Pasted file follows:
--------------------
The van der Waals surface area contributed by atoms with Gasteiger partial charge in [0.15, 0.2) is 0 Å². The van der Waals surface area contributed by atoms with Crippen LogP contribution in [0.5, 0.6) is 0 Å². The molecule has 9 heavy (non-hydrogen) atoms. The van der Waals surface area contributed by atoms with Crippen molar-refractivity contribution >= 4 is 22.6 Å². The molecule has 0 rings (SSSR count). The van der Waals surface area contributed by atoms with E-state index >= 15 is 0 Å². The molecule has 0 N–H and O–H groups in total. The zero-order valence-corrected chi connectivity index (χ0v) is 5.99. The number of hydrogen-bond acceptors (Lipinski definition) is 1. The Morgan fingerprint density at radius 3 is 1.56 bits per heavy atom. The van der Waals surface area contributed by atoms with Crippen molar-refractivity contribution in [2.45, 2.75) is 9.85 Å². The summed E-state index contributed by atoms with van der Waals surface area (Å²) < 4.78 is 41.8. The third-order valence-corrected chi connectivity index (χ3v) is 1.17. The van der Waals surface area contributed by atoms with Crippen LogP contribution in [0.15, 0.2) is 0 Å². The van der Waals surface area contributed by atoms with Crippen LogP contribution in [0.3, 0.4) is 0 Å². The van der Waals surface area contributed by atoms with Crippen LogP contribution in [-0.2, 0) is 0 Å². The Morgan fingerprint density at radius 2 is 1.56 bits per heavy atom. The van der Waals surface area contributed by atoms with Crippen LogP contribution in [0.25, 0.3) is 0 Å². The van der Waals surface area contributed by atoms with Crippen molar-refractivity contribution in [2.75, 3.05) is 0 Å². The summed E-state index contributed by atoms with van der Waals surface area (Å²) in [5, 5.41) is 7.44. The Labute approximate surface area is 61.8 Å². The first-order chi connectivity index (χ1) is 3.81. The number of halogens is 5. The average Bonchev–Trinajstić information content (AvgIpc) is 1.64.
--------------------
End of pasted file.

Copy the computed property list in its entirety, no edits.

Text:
The van der Waals surface area contributed by atoms with Gasteiger partial charge in [0.15, 0.2) is 0 Å². The van der Waals surface area contributed by atoms with Crippen LogP contribution in [0.5, 0.6) is 0 Å². The molecule has 9 heavy (non-hydrogen) atoms. The van der Waals surface area contributed by atoms with Crippen molar-refractivity contribution >= 4 is 22.6 Å². The molecule has 0 rings (SSSR count). The van der Waals surface area contributed by atoms with E-state index >= 15 is 0 Å². The molecule has 0 N–H and O–H groups in total. The zero-order valence-corrected chi connectivity index (χ0v) is 5.99. The number of hydrogen-bond acceptors (Lipinski definition) is 1. The Morgan fingerprint density at radius 3 is 1.56 bits per heavy atom. The van der Waals surface area contributed by atoms with Crippen molar-refractivity contribution in [2.45, 2.75) is 9.85 Å². The summed E-state index contributed by atoms with van der Waals surface area (Å²) < 4.78 is 41.8. The third-order valence-corrected chi connectivity index (χ3v) is 1.17. The van der Waals surface area contributed by atoms with Crippen LogP contribution in [0.15, 0.2) is 0 Å². The van der Waals surface area contributed by atoms with Crippen LogP contribution in [0.3, 0.4) is 0 Å². The van der Waals surface area contributed by atoms with Crippen LogP contribution in [-0.2, 0) is 0 Å². The Morgan fingerprint density at radius 2 is 1.56 bits per heavy atom. The van der Waals surface area contributed by atoms with Crippen LogP contribution in [0.25, 0.3) is 0 Å². The van der Waals surface area contributed by atoms with Crippen molar-refractivity contribution in [2.75, 3.05) is 0 Å². The summed E-state index contributed by atoms with van der Waals surface area (Å²) in [5, 5.41) is 7.44. The Labute approximate surface area is 61.8 Å². The first-order chi connectivity index (χ1) is 3.81. The number of halogens is 5. The average Bonchev–Trinajstić information content (AvgIpc) is 1.64.